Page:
On the very excellent google group Ancient Greek Best Practices we have been discussing a little lately about the place of using target language grammar terms to discuss grammar in the target language (e.g. Greek terminology to discuss Greek grammar in Greek, rather than English terms, or in contrast to no grammar discussion).
In today's post I want to sidetrack to personal reflection, which is why here's a blog post instead of another discussion post on that group.
I like grammar. I find it interesting. It's one reason I fared so well under the traditional grammar-translation approach, and ended up where I am. The Latin teachers I interact with talk about 4%ers, those who 'get' and excel with grammar translation. That's me, "I am the 4%".
Why do we even 'have' grammar terms? I take it that it's because grammar terms are a very helpful tool for communicating when what we want to talk about is language itself. So for students who are learning a language, it's sometimes useful to discuss language itself because it can clarify "what's going on".
As you may know, I am a L2 speaker of Mongolian, largely acquired by one-to-one lessons and living and working in-country. Being a 'grammar guy' helped in two ways. Firstly, when my teachers wanted to explain a new structure, they didn't need to explain it to me as a new idea. Basically, once I grasped what kind of structure it was, or what it was doing, I had an understanding of the concept. I didn't (and don't) necessarily have mastery of the usage. Indeed, there are a lot of features I don't regularly use in daily conversation, but I 'get' what's going on. I didn't have to learn the idea of case, I didn't have to learn what the 8 cases are doing. And that's the shallow end. This is a huge advantage.
But more importantly, I think, though perhaps not more 'foundationally', learning Mongolian grammar terms gave me the ability to interact with my teachers about the language in the language. This was crucial since only one of my teachers speaks English, and even she would generally feel more comfortable conversing about grammar in Mongolian. So discussing grammar in English was not a viable option.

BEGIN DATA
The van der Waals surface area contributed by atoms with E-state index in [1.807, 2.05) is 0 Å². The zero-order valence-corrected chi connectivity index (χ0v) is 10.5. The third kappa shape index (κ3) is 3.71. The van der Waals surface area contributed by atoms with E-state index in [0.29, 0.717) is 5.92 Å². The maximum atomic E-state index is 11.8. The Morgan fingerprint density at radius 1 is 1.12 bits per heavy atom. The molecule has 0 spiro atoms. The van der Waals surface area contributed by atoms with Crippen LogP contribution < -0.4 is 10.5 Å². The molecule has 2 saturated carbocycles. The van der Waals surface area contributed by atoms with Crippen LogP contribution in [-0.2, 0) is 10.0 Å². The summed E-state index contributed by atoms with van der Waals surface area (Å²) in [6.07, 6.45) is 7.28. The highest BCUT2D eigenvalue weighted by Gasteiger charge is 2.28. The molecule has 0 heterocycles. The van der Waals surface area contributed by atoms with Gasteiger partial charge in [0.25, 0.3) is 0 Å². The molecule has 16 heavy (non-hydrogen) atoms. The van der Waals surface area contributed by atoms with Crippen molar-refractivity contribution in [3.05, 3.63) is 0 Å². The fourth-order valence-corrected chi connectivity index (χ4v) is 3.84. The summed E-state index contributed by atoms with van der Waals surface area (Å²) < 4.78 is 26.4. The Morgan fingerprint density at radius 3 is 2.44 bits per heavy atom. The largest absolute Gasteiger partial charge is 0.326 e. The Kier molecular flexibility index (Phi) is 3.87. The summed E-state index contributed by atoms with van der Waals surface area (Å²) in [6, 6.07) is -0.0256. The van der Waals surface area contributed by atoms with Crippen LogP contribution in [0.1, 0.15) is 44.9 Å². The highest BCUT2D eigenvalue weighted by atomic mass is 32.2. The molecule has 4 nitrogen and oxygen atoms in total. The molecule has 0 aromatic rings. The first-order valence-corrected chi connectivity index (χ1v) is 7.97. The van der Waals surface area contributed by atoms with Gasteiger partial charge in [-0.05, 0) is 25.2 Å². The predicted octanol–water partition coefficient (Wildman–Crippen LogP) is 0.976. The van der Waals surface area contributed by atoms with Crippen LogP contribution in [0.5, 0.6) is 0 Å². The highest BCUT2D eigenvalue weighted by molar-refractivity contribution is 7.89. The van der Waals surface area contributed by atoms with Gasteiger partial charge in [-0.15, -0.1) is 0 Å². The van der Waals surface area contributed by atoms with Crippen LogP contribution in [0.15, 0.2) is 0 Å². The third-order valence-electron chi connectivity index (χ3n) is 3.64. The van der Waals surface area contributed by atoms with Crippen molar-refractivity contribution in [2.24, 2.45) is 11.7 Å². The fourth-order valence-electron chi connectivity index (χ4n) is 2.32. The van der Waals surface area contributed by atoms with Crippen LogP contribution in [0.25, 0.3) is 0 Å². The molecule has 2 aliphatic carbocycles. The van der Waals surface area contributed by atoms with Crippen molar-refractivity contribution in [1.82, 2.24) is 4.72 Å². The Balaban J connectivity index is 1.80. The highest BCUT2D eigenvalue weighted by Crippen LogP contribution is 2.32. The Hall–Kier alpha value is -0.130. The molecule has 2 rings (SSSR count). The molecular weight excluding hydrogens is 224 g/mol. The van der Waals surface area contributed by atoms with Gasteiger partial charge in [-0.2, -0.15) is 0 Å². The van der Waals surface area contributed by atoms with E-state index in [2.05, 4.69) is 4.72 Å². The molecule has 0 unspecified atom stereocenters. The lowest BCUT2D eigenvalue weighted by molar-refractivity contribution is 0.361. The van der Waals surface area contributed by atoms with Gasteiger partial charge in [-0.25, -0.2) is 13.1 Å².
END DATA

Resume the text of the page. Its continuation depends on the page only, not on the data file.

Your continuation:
This has also helped me in teaching Greek here. Although I state that my preference is to discuss Greek grammar in Greek, I don't teach introductory Greek, so I kind of miss my critical period there. Instead I predominantly teach text-based classes. Therefore, knowing Mongolian grammar terms is invaluable, because I can express grammatical ideas in the students' native language.
This might seem to go against my stated principles, and to be fair it does. It's a compromise wrought by circumstances. But my focus in this post is on the Mongolian side of the equation.
To bring this to a close, if you don't have a common language with an interlocutor except your target language (i.e. if my interlocutors only speak Mongolian), then grammar in Mongolian is the only way to discuss Mongolian language. If we never want to talk about language, we never need to learn grammar terms. Just how I don't know any terms related to building except the most basic ones. I can barely remember the word for hammer; I never talk about construction. I do talk about language a lot though.
To talk in a language requires talking in a language. To talk about a language requires language about language (meta-language).